Seattle Mariners: What to Expect as a Mariners Fan in 2019

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SEATTLE, WA - JUNE 1: Mitch Haniger #17 of the Seattle Mariners is doused by Gatorade after hitting a walkoff solo home run off of relief pitcherMatt Andriese #35 of the Tampa Bay Rays during the thirteenth inning of a game at Safeco Field on June 1, 2018 in Seattle, Washington. The Mariners won 4-3 in thirteen innings. (Photo by Stephen Brashear/Getty Images)
SEATTLE, WA - JUNE 1: Mitch Haniger #17 of the Seattle Mariners is doused by Gatorade after hitting a walkoff solo home run off of relief pitcherMatt Andriese #35 of the Tampa Bay Rays during the thirteenth inning of a game at Safeco Field on June 1, 2018 in Seattle, Washington. The Mariners won 4-3 in thirteen innings. (Photo by Stephen Brashear/Getty Images) /
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All players have reported to Spring Training in Arizona and Florida, officially commencing the 2019 season. Congratulations, Mariners fans: we made it.

But many fans, particularly in Seattle, lack the excitement the world of baseball currently holds. Mariners fans will not watch their team with World Series hopes. Even a playoff berth seems like a long shot as the regular season approaches.

After winning 89 games in 2018, many were outraged at the organization’s decision to change the direction of the franchise, stepping back in hopes of leaping forward a year later. So much so, in fact, that some will no longer show interest in their team amidst a year that currently shows no hope for a World Series title.

2018 brought a sense of magic back to Seattle baseball. 4 All-Stars represented the Mariners in Washington last July; just one remains. The team that brought back excitement and hope for a winning franchise has been dismantled.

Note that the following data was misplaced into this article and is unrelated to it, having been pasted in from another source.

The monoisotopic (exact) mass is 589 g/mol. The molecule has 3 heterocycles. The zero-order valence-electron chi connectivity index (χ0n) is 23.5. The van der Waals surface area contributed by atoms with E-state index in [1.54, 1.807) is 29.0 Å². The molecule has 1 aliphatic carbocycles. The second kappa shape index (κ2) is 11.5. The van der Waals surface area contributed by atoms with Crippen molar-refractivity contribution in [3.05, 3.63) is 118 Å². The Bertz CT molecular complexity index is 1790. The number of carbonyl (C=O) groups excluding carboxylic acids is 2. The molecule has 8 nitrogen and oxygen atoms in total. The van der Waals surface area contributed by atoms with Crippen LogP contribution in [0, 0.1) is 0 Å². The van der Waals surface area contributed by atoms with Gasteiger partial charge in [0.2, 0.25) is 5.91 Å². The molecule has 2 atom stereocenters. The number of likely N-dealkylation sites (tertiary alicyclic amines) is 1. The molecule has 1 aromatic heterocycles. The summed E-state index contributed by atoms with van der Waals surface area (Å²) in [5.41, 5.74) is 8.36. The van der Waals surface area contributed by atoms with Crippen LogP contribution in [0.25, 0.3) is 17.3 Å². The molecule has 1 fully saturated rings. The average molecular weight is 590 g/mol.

And while several players will be missed, there will be new faces to embrace as a young, hungry team with a winning mentality will use this season to build into a contending team in the near future.

Any franchise will lose attendance, revenues, and overall support with the decision to rebuild. But the 2019 Mariners are no typical rebuild.

Dubbed as a “re-tooling” by General Manager Jerry Dipoto, the Mariners are not taking a traditional rebuilding route that lasts several seasons on average. In fact, Dipoto has stated on multiple occasions that Seattle will look to contend by 2021 and potentially earlier.

Instead of trading away franchise pieces for young talent multiple years from big-league action, the Mariners acquired immediate replacements for departed players.

Most notably, Seattle will feature 2 new outfielders, Mallex Smith, and Domingo Santana, as part of their fresh, exciting outfield. Omar Narváez, a hitting-oriented catcher, will provide a valuable bat in the lineup the position has recently lacked. Edwin Encarnacion, the veteran slugger, will serve as a short-term replacement for designated hitter Nelson Cruz.

2019 will be a season of perspective. Instead of partaking in the pessimism, how can fans enjoy a season that will likely extend a 17-year playoff drought? Here are some perspectives to take with you to the ballpark:

Our young, talented players will develop and blossom throughout the season

Despite the departures of stars like Robinson Cano, Jean Segura, and Edwin Diaz, the Mariners added young, controllable talent that looks to form a team of the future.